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Re: Please read if you use x86 -current

On Wed Nov 12 2008 at 18:54:26 +0000, David Holland wrote:
> On Wed, Nov 12, 2008 at 02:57:08PM +0000, Andrew Doran wrote:
>  > The first component to be moved is POSIX semaphores. The GENERIC kernel no
>  > longer has the P1003_1B_SEMAPHORE option. If POSIX semaphores are used, the
>  > ksem kernel module will be automatically loaded. The same will happen for
>  > compat code and other facilities as time goes by.
> So, what do you do if you want a system entirely without POSIX
> semaphores? It looks as if you have to patch the source to avoid
> building the module.
> This is not particularly important for POSIX semaphores, but there are
> other cases where it does matter to many people, and I think patching
> the source tree is not really the right answer.

Patching the source is definitely not the right answer.  In fact, I
think that even having to compile from sources is not the right answer
for general users.  This is not the 70's, we should be able to just ship
supported "the" binaries that people can happily use.  Developers and
other weird people are their own, limited problem and they can just
support themselves.

>  > The change means that from now on, those running current+GENERIC on the 
> i386
>  > or amd64 ports need up-to-date modules installed. So if you are on 5.99.01,
>  > you need kernel modules built and installed for that version under, say,
>  > /stand/i386/5.99.01/modules. To build and install modules:
>  > 
>  >    cd src/sys/modules
>  >    make
>  >    make install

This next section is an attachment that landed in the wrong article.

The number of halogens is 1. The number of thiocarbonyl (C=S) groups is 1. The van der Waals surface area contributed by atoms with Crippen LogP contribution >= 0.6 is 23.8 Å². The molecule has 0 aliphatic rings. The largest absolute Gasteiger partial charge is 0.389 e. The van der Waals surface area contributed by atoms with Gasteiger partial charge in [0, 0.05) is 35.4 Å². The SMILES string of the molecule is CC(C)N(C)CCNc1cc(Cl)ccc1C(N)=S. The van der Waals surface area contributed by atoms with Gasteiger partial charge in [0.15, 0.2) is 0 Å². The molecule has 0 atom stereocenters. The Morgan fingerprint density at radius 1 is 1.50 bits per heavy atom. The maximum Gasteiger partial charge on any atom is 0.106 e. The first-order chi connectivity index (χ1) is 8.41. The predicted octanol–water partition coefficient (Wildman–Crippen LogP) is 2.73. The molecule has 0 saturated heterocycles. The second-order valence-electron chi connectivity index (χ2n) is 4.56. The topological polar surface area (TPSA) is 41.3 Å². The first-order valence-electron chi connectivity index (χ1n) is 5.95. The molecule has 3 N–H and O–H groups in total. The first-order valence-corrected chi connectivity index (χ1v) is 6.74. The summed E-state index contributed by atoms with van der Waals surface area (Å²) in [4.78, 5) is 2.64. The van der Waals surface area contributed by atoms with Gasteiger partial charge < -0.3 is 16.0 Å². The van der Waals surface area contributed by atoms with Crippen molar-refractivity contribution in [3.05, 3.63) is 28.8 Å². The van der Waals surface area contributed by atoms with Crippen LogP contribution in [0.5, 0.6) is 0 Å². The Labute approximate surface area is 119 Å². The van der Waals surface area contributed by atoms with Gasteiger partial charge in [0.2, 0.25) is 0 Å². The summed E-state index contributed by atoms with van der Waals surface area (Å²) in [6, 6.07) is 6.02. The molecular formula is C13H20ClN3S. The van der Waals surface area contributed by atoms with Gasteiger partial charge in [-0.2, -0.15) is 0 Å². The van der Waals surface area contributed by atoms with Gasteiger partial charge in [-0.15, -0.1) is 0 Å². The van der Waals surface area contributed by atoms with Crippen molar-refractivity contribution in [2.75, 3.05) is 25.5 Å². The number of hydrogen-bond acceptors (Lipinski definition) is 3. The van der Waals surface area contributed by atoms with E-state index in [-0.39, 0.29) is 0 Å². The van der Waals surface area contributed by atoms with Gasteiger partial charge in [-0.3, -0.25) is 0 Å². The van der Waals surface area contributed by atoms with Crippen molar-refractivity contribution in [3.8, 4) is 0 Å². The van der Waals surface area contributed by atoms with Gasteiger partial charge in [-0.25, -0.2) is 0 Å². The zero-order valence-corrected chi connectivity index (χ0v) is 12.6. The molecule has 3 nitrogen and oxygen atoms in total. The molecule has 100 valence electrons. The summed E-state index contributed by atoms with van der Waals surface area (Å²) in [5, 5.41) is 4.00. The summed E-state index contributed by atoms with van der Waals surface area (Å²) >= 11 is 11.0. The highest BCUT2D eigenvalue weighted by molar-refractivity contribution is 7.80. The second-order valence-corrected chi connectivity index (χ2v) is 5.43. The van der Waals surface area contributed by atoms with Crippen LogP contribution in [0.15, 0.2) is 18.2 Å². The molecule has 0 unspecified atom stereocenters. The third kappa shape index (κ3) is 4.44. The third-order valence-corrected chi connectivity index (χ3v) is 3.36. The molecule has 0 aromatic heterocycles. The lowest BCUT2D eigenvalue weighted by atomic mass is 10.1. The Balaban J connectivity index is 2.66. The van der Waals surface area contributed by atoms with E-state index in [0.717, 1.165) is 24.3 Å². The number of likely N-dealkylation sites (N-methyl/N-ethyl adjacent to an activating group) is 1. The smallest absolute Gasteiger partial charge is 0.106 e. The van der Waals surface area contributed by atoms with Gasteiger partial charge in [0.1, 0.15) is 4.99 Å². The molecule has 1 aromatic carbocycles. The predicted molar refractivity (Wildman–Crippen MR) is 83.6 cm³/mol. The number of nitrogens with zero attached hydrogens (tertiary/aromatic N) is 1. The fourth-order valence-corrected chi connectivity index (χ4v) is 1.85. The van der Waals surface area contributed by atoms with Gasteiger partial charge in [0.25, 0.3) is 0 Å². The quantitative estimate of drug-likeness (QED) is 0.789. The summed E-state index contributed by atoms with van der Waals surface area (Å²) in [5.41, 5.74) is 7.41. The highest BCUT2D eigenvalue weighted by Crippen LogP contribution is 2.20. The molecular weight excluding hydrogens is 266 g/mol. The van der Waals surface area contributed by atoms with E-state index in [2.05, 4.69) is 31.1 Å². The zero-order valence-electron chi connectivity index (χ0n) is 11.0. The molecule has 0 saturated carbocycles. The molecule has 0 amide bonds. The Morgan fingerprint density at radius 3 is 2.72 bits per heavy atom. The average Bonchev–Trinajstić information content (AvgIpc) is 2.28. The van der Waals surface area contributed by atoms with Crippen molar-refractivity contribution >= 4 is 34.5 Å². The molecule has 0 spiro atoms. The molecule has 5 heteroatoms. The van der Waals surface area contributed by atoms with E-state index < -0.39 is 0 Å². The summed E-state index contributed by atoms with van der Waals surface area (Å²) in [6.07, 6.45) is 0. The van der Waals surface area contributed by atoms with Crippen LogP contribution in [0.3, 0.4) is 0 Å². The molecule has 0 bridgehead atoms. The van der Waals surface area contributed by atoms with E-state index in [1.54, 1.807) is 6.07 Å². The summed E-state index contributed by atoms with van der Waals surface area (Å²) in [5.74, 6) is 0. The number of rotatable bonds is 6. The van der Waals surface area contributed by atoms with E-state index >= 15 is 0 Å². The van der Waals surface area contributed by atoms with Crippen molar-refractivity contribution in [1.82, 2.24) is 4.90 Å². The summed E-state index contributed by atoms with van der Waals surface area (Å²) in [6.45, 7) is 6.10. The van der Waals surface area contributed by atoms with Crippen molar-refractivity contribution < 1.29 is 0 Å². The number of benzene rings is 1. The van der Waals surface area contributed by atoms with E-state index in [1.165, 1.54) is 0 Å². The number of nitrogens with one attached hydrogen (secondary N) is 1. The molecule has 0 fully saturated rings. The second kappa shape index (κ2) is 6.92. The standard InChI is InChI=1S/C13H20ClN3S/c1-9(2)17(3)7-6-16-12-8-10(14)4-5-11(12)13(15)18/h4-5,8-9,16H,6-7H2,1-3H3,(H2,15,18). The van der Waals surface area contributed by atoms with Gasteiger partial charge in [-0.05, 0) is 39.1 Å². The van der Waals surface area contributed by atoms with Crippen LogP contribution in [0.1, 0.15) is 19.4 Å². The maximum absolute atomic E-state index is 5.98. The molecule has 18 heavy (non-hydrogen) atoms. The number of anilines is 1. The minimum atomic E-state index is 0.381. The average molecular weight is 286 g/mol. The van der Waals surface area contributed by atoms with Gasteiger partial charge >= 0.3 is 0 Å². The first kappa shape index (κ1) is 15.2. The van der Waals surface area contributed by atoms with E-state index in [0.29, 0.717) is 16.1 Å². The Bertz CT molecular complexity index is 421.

> I don't think this is all that great an idea either, because it means
> you have to know, every time you build a new kernel, if there's been a
> version bump or not *before* you boot it. Otherwise, you can all too
> easily end up in a situation where you have a broken new kernel and
> have overwritten the modules that correspond to your old kernel...
> which might leave you wedged. Again, probably not with POSIX
> semaphores, but there are plenty of other cases that may matter.

If you really want to be safe, you should most likely build modules
*every* time you rebuild from updated sourcs.  Currently, not nearly all
ABI changes result in a version bump (sadly ... maybe we need a tool to
check for them?).  I remember at least one time losing bad with LKMs,
and I am generally quite careful to update both.

So, I think I like the Linux approach where you can decide in
your config file if you want something as a module or not at all.
Then just integrate module building with kernel building and that's it.
GENERIC has everything on as modules and GARGANTUA has everything built-in
(preferably sharing some config aspects).  Considering that the new-style
modules don't have any code path differences between built-in and module,
I think we can support both.  Although it's a bit of a strech for me,
I'm willing to try to see why people want monolithic gunk - sometimes
it's just more practical (cf. static linking).

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